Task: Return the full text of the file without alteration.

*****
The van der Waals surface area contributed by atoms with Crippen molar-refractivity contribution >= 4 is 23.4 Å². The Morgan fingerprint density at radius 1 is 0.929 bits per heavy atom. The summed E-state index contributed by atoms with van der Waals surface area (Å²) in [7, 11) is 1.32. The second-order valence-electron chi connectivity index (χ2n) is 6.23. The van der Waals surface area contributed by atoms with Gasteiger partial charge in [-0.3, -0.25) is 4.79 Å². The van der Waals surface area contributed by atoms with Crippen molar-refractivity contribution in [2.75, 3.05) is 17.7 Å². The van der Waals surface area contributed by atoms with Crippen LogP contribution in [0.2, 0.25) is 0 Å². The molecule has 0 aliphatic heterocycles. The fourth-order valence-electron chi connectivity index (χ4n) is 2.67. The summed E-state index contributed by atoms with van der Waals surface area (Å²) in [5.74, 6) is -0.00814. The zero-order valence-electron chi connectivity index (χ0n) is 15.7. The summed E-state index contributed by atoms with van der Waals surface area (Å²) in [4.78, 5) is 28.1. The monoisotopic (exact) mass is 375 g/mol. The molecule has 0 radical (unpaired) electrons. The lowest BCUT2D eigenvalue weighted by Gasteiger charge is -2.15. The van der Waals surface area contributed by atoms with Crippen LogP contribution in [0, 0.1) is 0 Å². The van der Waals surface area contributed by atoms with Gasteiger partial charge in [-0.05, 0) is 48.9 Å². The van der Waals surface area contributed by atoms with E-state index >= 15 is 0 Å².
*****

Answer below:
The van der Waals surface area contributed by atoms with Crippen molar-refractivity contribution >= 4 is 23.4 Å². The Morgan fingerprint density at radius 1 is 0.929 bits per heavy atom. The summed E-state index contributed by atoms with van der Waals surface area (Å²) in [7, 11) is 1.32. The second-order valence-electron chi connectivity index (χ2n) is 6.23. The van der Waals surface area contributed by atoms with Gasteiger partial charge in [-0.3, -0.25) is 4.79 Å². The van der Waals surface area contributed by atoms with Crippen molar-refractivity contribution in [2.75, 3.05) is 17.7 Å². The van der Waals surface area contributed by atoms with Crippen LogP contribution in [0.2, 0.25) is 0 Å². The molecule has 0 aliphatic heterocycles. The fourth-order valence-electron chi connectivity index (χ4n) is 2.67. The summed E-state index contributed by atoms with van der Waals surface area (Å²) in [5.74, 6) is -0.00814. The zero-order valence-electron chi connectivity index (χ0n) is 15.7. The summed E-state index contributed by atoms with van der Waals surface area (Å²) in [4.78, 5) is 28.1. The monoisotopic (exact) mass is 375 g/mol. The molecule has 0 radical (unpaired) electrons. The lowest BCUT2D eigenvalue weighted by Gasteiger charge is -2.15. The van der Waals surface area contributed by atoms with Crippen LogP contribution in [0, 0.1) is 0 Å². The van der Waals surface area contributed by atoms with Gasteiger partial charge in [-0.05, 0) is 48.9 Å². The van der Waals surface area contributed by atoms with E-state index >= 15 is 0 Å².